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Winemaking on Hvar: From Ancient Greece Until Now (Part II)

 

 

 

 

Text by Ivana Krstulović Carić, dipl.ing.agr.

Edited by Cliff Rames, Wines of Croatia

Photos by Ivana Krstulović Carić (unless otherwise noted)

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While the diseases and pests that attacked Hvar’s vineyards and wrecked the island’s economy were eventually conquered, viticulture as a way of life never fully recovered to its previous level of importance. Total vineyard acreage fell by over 2,000 hectares to 3,500 hectares under vine. The economic and social impact would be felt for decades to come, resulting in a further decline in production as many residents of the islands (including Hvar) abandoned their vineyards and homes to go abroad to seek work and a means of steady income.  

photo by Cliff Rames

However, a local family, led by Niko Duboković Nadalini – a powerful ship and land owner, winemaker and the mayor of Jelsa – spearheaded an effort to restore the vineyards of Hvar. They introduced modern method of grafting grapes onto phylloxera-resistant American rootstocks and shared the technology with local wine growers. Their winery in Zavala* earned numerous world-class wine awards in those times.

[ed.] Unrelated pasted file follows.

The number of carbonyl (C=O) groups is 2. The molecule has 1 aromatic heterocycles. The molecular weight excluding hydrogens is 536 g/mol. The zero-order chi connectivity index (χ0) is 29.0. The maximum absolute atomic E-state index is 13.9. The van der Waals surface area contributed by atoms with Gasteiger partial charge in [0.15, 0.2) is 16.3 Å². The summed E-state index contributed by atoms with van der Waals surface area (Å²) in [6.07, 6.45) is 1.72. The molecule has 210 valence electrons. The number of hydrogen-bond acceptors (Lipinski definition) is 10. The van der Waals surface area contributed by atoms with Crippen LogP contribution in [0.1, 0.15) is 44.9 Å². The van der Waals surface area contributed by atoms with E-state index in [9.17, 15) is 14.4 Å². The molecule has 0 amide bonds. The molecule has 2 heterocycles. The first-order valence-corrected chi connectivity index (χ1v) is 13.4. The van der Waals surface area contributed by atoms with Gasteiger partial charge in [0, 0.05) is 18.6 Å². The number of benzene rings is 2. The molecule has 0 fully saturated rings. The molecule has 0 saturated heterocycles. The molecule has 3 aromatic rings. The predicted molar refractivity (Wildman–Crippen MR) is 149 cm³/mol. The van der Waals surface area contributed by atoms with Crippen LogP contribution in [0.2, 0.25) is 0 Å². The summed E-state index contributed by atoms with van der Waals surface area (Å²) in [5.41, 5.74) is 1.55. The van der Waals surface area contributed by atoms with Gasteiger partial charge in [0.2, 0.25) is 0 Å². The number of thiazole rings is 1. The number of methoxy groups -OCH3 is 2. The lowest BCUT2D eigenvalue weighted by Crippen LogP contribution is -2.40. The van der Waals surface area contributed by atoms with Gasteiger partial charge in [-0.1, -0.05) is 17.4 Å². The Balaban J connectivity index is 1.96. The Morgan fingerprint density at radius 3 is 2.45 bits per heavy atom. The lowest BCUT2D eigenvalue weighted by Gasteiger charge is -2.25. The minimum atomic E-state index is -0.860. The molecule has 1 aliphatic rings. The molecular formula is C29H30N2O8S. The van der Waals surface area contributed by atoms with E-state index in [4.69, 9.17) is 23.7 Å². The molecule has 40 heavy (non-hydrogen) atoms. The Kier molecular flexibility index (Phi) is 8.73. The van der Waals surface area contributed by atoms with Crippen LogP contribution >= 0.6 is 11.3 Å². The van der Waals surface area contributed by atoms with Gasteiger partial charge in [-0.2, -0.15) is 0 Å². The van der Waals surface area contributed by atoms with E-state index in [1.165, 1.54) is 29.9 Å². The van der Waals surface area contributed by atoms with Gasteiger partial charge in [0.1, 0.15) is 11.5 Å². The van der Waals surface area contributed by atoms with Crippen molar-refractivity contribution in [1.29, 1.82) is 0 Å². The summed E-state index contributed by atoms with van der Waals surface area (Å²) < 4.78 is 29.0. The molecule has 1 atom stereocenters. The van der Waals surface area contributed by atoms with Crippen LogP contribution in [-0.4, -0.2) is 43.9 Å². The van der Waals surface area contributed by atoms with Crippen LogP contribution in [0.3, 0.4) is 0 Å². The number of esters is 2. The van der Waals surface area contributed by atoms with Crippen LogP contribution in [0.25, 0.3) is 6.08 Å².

Grafted young vine on Hvar (photo by Cliff Rames)

Yet after the nationalization* initiatives of the early 20th century, their winery was abandoned. Today most of their vineyards are overgrown with pine trees and macchia*, although certain sections have recently been replanted with young vines by local winemaking families, such as the Carić family in Zavala and Zlatan Plenković.

Zavala

World War I brought the Italian occupation of Hvar, during which time the Croatian language and culture were suppressed. Soon thereafter Hvar was absorbed into the newly-founded Kingdom of Serbs, Croats and Slovenians, which later became the Kingdom of Yugoslavia.

The Great Depression (1929-1932) had an obviously negative impact on wine production, and many winemakers and co-operatives, because of large debts, imploded and ceased to exist. As a result, the local population set off on another large exodus to distant countries such as the USA, Chile, Argentina, New Zealand and Australia, where they hoped to find new lives and jobs.